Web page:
Masks are now officially mandatory in all City of Campbell River facilities. (Black Press File Photo)
Interior Health reports 49 new COVID-19 cases overnight

302 cases remain active; two in hospital

Trixie, an Elf on a Shelf like the one pictured here, will hiding around Osoyoos' parks in December. (Contributed)
Can you find Trixie the Elf in Osoyoos?

The elf has left the shelf to hide in the parks around town

Provincial health officer Dr. Bonnie Henry updates B.C.’s COVID-19 situation at the B.C. legislature, Nov. 23, 2020. (B.C. government)
B.C. daily COVID-19 cases hits record 941 on Tuesday

Further restrictions on indoor exercise take effect

(Pixabay.com)
Man, 28, warned by Kootenay police to stop asking people to marry him

A woman initially reported the incident to police before they discovered others had been popped the question

Winston Blackmore (left) and James Oler (right) were sentenced on separate charges of polygamy this week in Cranbrook Supreme Court.
No more charges expected in Bountiful investigation, special prosecutor says

Special prosecutor says mandate has ended following review of evidence from Bountiful investigations

(Phil McLachlan - Capital News)
Garage in Kelowna burns to the ground, blaze deemed suspicious

Fire crews responded to the scene just after 4:30 p.m.

(Ashley Wadhwani/Black Press Media)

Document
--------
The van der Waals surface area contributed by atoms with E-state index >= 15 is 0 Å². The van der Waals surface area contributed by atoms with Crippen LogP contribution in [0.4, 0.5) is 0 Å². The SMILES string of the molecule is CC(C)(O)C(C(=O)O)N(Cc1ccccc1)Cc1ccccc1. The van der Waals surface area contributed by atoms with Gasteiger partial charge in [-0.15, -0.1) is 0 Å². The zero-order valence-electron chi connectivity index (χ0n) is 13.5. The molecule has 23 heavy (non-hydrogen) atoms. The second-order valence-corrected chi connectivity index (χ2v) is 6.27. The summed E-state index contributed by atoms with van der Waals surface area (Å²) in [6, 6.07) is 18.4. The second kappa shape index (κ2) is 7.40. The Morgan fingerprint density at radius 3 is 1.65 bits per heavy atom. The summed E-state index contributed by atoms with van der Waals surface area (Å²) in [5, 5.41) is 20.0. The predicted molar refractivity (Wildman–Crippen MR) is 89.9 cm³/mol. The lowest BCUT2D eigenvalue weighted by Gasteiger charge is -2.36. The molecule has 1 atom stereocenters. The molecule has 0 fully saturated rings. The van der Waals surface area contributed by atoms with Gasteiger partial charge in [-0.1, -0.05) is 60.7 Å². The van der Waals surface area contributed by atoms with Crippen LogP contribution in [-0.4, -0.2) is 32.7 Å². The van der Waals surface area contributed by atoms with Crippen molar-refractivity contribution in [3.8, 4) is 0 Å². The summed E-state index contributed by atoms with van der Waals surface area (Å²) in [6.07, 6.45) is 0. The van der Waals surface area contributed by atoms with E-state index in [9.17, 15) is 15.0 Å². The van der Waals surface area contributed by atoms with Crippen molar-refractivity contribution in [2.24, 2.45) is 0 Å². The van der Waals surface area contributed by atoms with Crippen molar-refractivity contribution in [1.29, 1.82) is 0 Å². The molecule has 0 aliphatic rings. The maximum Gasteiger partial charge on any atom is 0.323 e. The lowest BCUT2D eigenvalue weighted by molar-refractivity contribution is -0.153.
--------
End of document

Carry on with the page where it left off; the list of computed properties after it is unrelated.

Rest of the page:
Refuse to follow B.C.’s mask mandate? Face a $230 fine

Masks are now required to be worn by all British Columbians, 12 years and older

Damien Smith, with father Thomas Smith, is “frozen” with joy as he watches a special message Deadpool star Ryan Reynolds recorded for Damien’s 9th birthday on Tuesday, Nov. 24, 2020. (Contributed)
Shuswap boy celebrates 9th birthday with family, community and Ryan Reynolds

People from around the world send birthday cards showing young Canoe resident he’s not alone

A major reconstruction project on 32nd Avenue is nearing completion and the road is now re-opened to traffic between 33rd Street and 35th Street. (City of Vernon photo)
ROAD REPORT: More roundabouts coming to North Okanagan

New intersection lights up Dec. 13, 30th Street paving delayed, PV Road completed in Vernon

In this handout photo provided by the Philippine Red Cross, families stay at a temporary evacuation center at Catanduanes province, eastern Philippines, Sunday, Nov. 1, 2020, as Typhoon Goni hits the country. Families living near coastal towns have moved to evacuation centers as the strong typhoon makes landfall. (Philippine Red Cross via AP)
Okanagan community group organizes fundraiser for typhoon-hit Philippines

Over two million people have been affected by flooding, with about 500,000 forced to leave homes

O’Rourkes Peak Cellars is located in Lake Country, B.C. (Contributed)
Lake Country winery temporarily closes due to possible COVID-19 exposure

The establishment plans to reopen on Dec. 4 after a deep clean

Most Read